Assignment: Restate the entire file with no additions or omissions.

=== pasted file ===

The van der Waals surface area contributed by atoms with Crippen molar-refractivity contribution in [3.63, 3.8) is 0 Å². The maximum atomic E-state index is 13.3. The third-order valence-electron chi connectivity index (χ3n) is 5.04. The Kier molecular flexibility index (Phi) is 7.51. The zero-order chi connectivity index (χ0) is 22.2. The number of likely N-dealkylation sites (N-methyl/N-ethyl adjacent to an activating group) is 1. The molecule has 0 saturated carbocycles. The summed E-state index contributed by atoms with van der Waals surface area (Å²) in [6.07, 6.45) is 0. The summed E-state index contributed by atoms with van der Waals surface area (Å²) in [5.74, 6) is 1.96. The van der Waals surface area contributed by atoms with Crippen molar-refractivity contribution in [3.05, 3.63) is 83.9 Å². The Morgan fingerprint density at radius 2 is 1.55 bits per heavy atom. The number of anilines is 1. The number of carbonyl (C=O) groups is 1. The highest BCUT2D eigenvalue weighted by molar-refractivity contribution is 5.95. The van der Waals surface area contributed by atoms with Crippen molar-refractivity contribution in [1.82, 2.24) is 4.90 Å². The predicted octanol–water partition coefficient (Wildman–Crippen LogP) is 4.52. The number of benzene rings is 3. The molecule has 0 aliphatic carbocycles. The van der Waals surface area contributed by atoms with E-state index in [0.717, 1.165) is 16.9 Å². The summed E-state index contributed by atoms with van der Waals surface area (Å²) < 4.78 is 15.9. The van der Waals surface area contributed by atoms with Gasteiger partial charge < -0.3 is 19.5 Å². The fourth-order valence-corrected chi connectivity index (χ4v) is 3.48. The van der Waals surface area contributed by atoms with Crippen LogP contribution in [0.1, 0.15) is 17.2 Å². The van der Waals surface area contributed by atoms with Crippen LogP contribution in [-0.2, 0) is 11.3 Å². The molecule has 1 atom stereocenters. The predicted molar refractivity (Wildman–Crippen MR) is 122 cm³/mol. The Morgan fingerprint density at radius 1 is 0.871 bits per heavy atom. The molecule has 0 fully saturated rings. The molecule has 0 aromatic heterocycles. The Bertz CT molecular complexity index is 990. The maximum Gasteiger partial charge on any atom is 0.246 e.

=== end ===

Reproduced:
The van der Waals surface area contributed by atoms with Crippen molar-refractivity contribution in [3.63, 3.8) is 0 Å². The maximum atomic E-state index is 13.3. The third-order valence-electron chi connectivity index (χ3n) is 5.04. The Kier molecular flexibility index (Phi) is 7.51. The zero-order chi connectivity index (χ0) is 22.2. The number of likely N-dealkylation sites (N-methyl/N-ethyl adjacent to an activating group) is 1. The molecule has 0 saturated carbocycles. The summed E-state index contributed by atoms with van der Waals surface area (Å²) in [6.07, 6.45) is 0. The summed E-state index contributed by atoms with van der Waals surface area (Å²) in [5.74, 6) is 1.96. The van der Waals surface area contributed by atoms with Crippen molar-refractivity contribution in [3.05, 3.63) is 83.9 Å². The Morgan fingerprint density at radius 2 is 1.55 bits per heavy atom. The number of anilines is 1. The number of carbonyl (C=O) groups is 1. The highest BCUT2D eigenvalue weighted by molar-refractivity contribution is 5.95. The van der Waals surface area contributed by atoms with Crippen molar-refractivity contribution in [1.82, 2.24) is 4.90 Å². The predicted octanol–water partition coefficient (Wildman–Crippen LogP) is 4.52. The number of benzene rings is 3. The molecule has 0 aliphatic carbocycles. The van der Waals surface area contributed by atoms with E-state index in [0.717, 1.165) is 16.9 Å². The summed E-state index contributed by atoms with van der Waals surface area (Å²) < 4.78 is 15.9. The van der Waals surface area contributed by atoms with Gasteiger partial charge < -0.3 is 19.5 Å². The fourth-order valence-corrected chi connectivity index (χ4v) is 3.48. The van der Waals surface area contributed by atoms with Crippen LogP contribution in [0.1, 0.15) is 17.2 Å². The van der Waals surface area contributed by atoms with Crippen LogP contribution in [-0.2, 0) is 11.3 Å². The molecule has 1 atom stereocenters. The predicted molar refractivity (Wildman–Crippen MR) is 122 cm³/mol. The Morgan fingerprint density at radius 1 is 0.871 bits per heavy atom. The molecule has 0 fully saturated rings. The molecule has 0 aromatic heterocycles. The Bertz CT molecular complexity index is 990. The maximum Gasteiger partial charge on any atom is 0.246 e.